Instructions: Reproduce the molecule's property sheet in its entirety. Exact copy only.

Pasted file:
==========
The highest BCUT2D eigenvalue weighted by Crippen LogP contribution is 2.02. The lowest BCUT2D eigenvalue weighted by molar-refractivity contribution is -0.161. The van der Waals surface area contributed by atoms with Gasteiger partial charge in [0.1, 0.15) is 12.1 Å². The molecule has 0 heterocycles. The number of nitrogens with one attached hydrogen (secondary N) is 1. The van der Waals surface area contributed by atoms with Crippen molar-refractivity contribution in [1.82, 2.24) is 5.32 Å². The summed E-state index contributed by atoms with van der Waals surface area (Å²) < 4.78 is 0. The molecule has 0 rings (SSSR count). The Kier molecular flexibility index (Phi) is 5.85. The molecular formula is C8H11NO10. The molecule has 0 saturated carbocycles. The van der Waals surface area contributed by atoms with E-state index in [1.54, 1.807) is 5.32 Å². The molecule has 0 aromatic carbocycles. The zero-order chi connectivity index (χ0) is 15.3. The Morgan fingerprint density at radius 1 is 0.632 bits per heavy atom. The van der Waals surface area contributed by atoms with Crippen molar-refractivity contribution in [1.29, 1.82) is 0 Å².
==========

The highest BCUT2D eigenvalue weighted by Crippen LogP contribution is 2.02. The lowest BCUT2D eigenvalue weighted by molar-refractivity contribution is -0.161. The van der Waals surface area contributed by atoms with Gasteiger partial charge in [0.1, 0.15) is 12.1 Å². The molecule has 0 heterocycles. The number of nitrogens with one attached hydrogen (secondary N) is 1. The van der Waals surface area contributed by atoms with Crippen molar-refractivity contribution in [1.82, 2.24) is 5.32 Å². The summed E-state index contributed by atoms with van der Waals surface area (Å²) < 4.78 is 0. The molecule has 0 rings (SSSR count). The Kier molecular flexibility index (Phi) is 5.85. The molecular formula is C8H11NO10. The molecule has 0 saturated carbocycles. The van der Waals surface area contributed by atoms with E-state index in [1.54, 1.807) is 5.32 Å². The molecule has 0 aromatic carbocycles. The zero-order chi connectivity index (χ0) is 15.3. The Morgan fingerprint density at radius 1 is 0.632 bits per heavy atom. The van der Waals surface area contributed by atoms with Crippen molar-refractivity contribution in [1.29, 1.82) is 0 Å².